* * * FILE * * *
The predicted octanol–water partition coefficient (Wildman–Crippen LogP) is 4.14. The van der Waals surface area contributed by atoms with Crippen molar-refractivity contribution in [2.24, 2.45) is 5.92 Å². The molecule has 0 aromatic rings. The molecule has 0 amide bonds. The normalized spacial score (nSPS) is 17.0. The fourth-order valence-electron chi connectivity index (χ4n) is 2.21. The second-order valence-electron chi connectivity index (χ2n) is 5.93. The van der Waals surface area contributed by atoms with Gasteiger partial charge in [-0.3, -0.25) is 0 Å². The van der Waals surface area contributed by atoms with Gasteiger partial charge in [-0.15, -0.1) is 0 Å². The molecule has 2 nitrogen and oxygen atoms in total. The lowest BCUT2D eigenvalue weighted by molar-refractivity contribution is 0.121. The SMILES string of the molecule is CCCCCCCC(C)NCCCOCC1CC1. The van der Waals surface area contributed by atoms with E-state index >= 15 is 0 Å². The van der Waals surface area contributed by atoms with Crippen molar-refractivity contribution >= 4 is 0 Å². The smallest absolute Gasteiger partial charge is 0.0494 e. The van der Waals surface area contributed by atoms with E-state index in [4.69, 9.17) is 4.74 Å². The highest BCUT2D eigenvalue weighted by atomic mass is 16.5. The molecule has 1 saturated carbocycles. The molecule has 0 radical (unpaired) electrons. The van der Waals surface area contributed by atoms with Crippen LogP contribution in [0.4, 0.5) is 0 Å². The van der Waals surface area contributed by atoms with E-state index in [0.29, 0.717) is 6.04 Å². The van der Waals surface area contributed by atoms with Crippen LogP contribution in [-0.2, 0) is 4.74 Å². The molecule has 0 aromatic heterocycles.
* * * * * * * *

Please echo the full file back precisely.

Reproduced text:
The predicted octanol–water partition coefficient (Wildman–Crippen LogP) is 4.14. The van der Waals surface area contributed by atoms with Crippen molar-refractivity contribution in [2.24, 2.45) is 5.92 Å². The molecule has 0 aromatic rings. The molecule has 0 amide bonds. The normalized spacial score (nSPS) is 17.0. The fourth-order valence-electron chi connectivity index (χ4n) is 2.21. The second-order valence-electron chi connectivity index (χ2n) is 5.93. The van der Waals surface area contributed by atoms with Gasteiger partial charge in [-0.3, -0.25) is 0 Å². The van der Waals surface area contributed by atoms with Gasteiger partial charge in [-0.15, -0.1) is 0 Å². The molecule has 2 nitrogen and oxygen atoms in total. The lowest BCUT2D eigenvalue weighted by molar-refractivity contribution is 0.121. The SMILES string of the molecule is CCCCCCCC(C)NCCCOCC1CC1. The van der Waals surface area contributed by atoms with E-state index >= 15 is 0 Å². The van der Waals surface area contributed by atoms with Crippen molar-refractivity contribution >= 4 is 0 Å². The smallest absolute Gasteiger partial charge is 0.0494 e. The van der Waals surface area contributed by atoms with E-state index in [4.69, 9.17) is 4.74 Å². The highest BCUT2D eigenvalue weighted by atomic mass is 16.5. The molecule has 1 saturated carbocycles. The molecule has 0 radical (unpaired) electrons. The van der Waals surface area contributed by atoms with Crippen LogP contribution in [0.4, 0.5) is 0 Å². The van der Waals surface area contributed by atoms with E-state index in [0.29, 0.717) is 6.04 Å². The van der Waals surface area contributed by atoms with Crippen LogP contribution in [-0.2, 0) is 4.74 Å². The molecule has 0 aromatic heterocycles.